What Lies Beneath

So today (once our current hare had deigned to stop sunning itself in the back garden, preventing me from going outside & enjoying the sunshine myself) I thought I’d have a look and see how this year’s potato crop was shaping up

Pretty well, actually

digging up potatoes

Yup, very nicely indeed.

potato harvest

This is the initial* haul from the second of my three potato beds – the first had the first earlies in it (plus a fine crop of mushrooms) and we’re still only half way through those. I may need to upgrade my pototo storage solution so we can keep them through the winter and still have something to eat come Brexit.**

Meanwhile, in tenuously related news, the final chapter seems to have almost closed on our local stretch of the gas pipeline project with the mysterious pipe-and-bag arrangement now replaced with a much more engineering-y manhole cover, and the land returned to the cows.

manhole cover

Given the rate that grass grows around here, it’s already hard to imagine that there’s anything beneath this field but stones and soil, were it not for this warning sign (and incidental Gaelic lesson) and final loose ends which I have no doubt will be dealt with in the fullness of time.

pipeline warning sign

We’ll update you on this story as soon as we have news. I know, you can barely wait.

* Fellow gardeners will know that harvesting potatoes is a Zeno’s Arrow sort of an affair, with each dig yielding a few more, but still leaving enough in the ground to be a complete nuisance for years to come.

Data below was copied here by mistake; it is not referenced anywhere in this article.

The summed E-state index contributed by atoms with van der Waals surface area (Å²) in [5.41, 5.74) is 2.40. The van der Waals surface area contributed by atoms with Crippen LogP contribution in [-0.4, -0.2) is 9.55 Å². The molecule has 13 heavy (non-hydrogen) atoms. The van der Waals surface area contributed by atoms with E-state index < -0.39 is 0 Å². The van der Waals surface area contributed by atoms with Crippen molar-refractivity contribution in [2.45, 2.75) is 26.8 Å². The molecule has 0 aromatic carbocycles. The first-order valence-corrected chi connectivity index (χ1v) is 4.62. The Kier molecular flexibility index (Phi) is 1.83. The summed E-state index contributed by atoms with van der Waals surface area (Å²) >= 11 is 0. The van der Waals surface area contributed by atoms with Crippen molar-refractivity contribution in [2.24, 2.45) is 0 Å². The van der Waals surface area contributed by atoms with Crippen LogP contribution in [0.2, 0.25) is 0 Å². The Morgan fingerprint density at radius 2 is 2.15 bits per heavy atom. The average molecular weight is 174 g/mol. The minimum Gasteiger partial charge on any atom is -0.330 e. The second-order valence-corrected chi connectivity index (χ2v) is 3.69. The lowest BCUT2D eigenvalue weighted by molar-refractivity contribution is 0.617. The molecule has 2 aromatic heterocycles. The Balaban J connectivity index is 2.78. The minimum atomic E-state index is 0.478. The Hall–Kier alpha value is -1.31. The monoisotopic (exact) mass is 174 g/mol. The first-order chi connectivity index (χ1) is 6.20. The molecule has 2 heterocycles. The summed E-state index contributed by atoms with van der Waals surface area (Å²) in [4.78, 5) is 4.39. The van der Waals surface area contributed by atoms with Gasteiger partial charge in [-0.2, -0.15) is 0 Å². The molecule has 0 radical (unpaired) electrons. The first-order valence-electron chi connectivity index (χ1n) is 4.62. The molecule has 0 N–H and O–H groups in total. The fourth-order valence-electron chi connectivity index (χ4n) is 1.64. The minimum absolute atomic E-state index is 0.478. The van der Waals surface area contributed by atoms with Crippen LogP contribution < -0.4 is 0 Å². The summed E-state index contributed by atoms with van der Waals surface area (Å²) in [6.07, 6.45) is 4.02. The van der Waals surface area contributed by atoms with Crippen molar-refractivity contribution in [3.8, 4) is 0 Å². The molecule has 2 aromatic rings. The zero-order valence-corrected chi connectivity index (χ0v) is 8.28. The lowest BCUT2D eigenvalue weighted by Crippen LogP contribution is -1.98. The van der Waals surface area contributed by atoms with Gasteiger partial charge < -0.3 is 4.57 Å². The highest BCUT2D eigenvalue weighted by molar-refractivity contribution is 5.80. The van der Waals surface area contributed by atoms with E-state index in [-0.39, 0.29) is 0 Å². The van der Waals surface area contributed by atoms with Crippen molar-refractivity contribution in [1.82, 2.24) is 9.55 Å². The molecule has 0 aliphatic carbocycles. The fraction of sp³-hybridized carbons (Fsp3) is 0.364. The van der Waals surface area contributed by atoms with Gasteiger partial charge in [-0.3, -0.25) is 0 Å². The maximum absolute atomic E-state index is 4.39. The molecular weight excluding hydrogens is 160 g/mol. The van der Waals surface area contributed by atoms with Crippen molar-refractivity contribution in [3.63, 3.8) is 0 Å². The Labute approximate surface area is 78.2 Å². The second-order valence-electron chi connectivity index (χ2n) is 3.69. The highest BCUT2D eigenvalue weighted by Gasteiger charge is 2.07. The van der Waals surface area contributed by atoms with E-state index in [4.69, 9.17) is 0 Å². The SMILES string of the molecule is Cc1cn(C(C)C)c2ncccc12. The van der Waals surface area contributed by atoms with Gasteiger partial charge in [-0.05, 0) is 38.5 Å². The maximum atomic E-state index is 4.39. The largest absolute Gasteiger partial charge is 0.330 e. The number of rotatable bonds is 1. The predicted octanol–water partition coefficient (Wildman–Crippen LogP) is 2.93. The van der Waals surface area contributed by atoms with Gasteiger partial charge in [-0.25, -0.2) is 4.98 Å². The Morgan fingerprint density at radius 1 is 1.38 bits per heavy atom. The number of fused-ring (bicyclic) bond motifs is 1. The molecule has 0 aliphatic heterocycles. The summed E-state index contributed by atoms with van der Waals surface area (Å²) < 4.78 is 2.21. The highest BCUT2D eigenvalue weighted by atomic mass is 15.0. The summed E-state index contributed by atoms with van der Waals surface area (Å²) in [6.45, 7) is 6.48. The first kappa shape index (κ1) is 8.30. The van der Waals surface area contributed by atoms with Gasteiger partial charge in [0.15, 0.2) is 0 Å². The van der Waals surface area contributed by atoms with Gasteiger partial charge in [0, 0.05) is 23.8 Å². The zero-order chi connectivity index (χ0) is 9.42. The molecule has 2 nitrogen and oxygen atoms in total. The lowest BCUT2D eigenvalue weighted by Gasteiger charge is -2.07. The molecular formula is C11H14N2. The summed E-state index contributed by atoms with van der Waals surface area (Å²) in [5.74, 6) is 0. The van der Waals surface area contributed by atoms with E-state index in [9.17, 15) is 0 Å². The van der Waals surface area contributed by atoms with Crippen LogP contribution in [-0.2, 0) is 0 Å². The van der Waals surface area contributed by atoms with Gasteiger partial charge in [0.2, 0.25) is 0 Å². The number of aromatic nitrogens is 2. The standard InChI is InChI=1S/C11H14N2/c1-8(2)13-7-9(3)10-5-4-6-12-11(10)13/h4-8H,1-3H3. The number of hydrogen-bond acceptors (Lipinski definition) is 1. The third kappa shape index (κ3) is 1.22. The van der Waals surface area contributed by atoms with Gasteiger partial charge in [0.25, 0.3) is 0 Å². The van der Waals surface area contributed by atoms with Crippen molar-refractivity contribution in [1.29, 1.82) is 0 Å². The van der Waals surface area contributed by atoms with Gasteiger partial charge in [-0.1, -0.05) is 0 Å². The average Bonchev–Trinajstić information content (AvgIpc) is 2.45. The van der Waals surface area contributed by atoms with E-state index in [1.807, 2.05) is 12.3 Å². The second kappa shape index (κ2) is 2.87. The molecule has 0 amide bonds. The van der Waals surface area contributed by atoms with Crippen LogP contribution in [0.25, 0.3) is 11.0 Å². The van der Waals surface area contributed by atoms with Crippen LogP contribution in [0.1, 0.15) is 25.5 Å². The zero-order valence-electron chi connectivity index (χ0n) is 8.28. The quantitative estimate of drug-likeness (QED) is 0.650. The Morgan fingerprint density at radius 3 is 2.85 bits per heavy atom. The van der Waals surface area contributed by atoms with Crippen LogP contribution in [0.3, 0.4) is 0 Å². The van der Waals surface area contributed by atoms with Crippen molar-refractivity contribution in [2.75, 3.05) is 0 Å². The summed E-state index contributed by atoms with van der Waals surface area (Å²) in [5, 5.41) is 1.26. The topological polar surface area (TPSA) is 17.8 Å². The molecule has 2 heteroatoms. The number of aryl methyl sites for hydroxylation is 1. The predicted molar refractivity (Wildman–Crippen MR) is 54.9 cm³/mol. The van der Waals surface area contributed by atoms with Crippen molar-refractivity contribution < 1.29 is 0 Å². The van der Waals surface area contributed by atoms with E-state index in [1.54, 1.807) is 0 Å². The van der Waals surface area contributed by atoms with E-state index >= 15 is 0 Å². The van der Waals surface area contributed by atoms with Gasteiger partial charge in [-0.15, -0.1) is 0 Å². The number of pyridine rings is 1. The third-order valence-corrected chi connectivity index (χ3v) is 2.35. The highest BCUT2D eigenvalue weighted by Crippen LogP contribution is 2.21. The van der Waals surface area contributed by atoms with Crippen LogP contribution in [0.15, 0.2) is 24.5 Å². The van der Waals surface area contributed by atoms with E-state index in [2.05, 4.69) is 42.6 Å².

** Kidding ***

*** I hope.

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2 Responses to What Lies Beneath

  1. Charles says:

    I grew mine in spud bags and have eaten them already, Charlotte, very nice indeed. In fact so nice I bought 10 more Charlottes that have been in cold storage and will thus grow in the autumn. 3 are in a spud bag and 7 are in a cleared bed. If we avoid too many hard frosts in November I might have fresh spuds in December. Last time I tried this we had a week of sub zero temperature in November that killed them dead, even in the greenhouse. Us gardeners walk an environmental tightrope…

    No hares here but we did have a Partridge nest, unfortunately somebody ate the Partridge so we had no chicks to coo over.

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